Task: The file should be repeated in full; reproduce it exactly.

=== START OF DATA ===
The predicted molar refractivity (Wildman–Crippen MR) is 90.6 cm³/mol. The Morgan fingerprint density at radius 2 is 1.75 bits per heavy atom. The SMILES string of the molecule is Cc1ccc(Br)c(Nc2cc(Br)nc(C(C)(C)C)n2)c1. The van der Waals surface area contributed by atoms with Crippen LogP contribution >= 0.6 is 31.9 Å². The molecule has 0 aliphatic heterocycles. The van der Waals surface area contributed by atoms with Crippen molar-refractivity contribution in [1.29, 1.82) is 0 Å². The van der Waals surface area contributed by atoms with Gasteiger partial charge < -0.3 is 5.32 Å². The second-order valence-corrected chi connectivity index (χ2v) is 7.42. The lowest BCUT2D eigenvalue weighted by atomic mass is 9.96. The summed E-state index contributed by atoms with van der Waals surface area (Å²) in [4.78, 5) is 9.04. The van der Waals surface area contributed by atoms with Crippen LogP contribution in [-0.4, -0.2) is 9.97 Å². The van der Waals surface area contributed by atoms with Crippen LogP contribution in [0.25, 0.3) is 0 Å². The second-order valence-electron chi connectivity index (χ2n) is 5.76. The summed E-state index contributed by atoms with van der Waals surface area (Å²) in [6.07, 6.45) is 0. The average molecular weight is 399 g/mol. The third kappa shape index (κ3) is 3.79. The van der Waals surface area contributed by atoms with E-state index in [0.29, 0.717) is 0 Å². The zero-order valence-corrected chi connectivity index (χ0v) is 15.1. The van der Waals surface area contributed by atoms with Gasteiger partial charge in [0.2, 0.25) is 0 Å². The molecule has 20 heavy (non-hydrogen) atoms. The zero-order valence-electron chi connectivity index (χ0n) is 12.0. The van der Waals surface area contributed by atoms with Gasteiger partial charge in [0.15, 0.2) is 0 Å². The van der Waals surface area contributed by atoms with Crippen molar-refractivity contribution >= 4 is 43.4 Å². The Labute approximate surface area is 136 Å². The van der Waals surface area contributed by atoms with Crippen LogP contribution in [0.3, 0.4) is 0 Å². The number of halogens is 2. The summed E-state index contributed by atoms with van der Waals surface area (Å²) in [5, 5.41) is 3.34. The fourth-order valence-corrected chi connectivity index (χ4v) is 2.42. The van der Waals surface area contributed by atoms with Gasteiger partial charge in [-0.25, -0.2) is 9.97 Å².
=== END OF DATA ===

The predicted molar refractivity (Wildman–Crippen MR) is 90.6 cm³/mol. The Morgan fingerprint density at radius 2 is 1.75 bits per heavy atom. The SMILES string of the molecule is Cc1ccc(Br)c(Nc2cc(Br)nc(C(C)(C)C)n2)c1. The van der Waals surface area contributed by atoms with Crippen LogP contribution >= 0.6 is 31.9 Å². The molecule has 0 aliphatic heterocycles. The van der Waals surface area contributed by atoms with Crippen molar-refractivity contribution in [1.29, 1.82) is 0 Å². The van der Waals surface area contributed by atoms with Gasteiger partial charge < -0.3 is 5.32 Å². The second-order valence-corrected chi connectivity index (χ2v) is 7.42. The lowest BCUT2D eigenvalue weighted by atomic mass is 9.96. The summed E-state index contributed by atoms with van der Waals surface area (Å²) in [4.78, 5) is 9.04. The van der Waals surface area contributed by atoms with Crippen LogP contribution in [-0.4, -0.2) is 9.97 Å². The van der Waals surface area contributed by atoms with Crippen LogP contribution in [0.25, 0.3) is 0 Å². The second-order valence-electron chi connectivity index (χ2n) is 5.76. The summed E-state index contributed by atoms with van der Waals surface area (Å²) in [6.07, 6.45) is 0. The average molecular weight is 399 g/mol. The third kappa shape index (κ3) is 3.79. The van der Waals surface area contributed by atoms with E-state index in [0.29, 0.717) is 0 Å². The zero-order valence-corrected chi connectivity index (χ0v) is 15.1. The van der Waals surface area contributed by atoms with Gasteiger partial charge in [0.2, 0.25) is 0 Å². The molecule has 20 heavy (non-hydrogen) atoms. The zero-order valence-electron chi connectivity index (χ0n) is 12.0. The van der Waals surface area contributed by atoms with Gasteiger partial charge in [0.15, 0.2) is 0 Å². The van der Waals surface area contributed by atoms with Crippen molar-refractivity contribution >= 4 is 43.4 Å². The Labute approximate surface area is 136 Å². The van der Waals surface area contributed by atoms with Crippen LogP contribution in [0.3, 0.4) is 0 Å². The number of halogens is 2. The summed E-state index contributed by atoms with van der Waals surface area (Å²) in [5, 5.41) is 3.34. The fourth-order valence-corrected chi connectivity index (χ4v) is 2.42. The van der Waals surface area contributed by atoms with Gasteiger partial charge in [-0.25, -0.2) is 9.97 Å².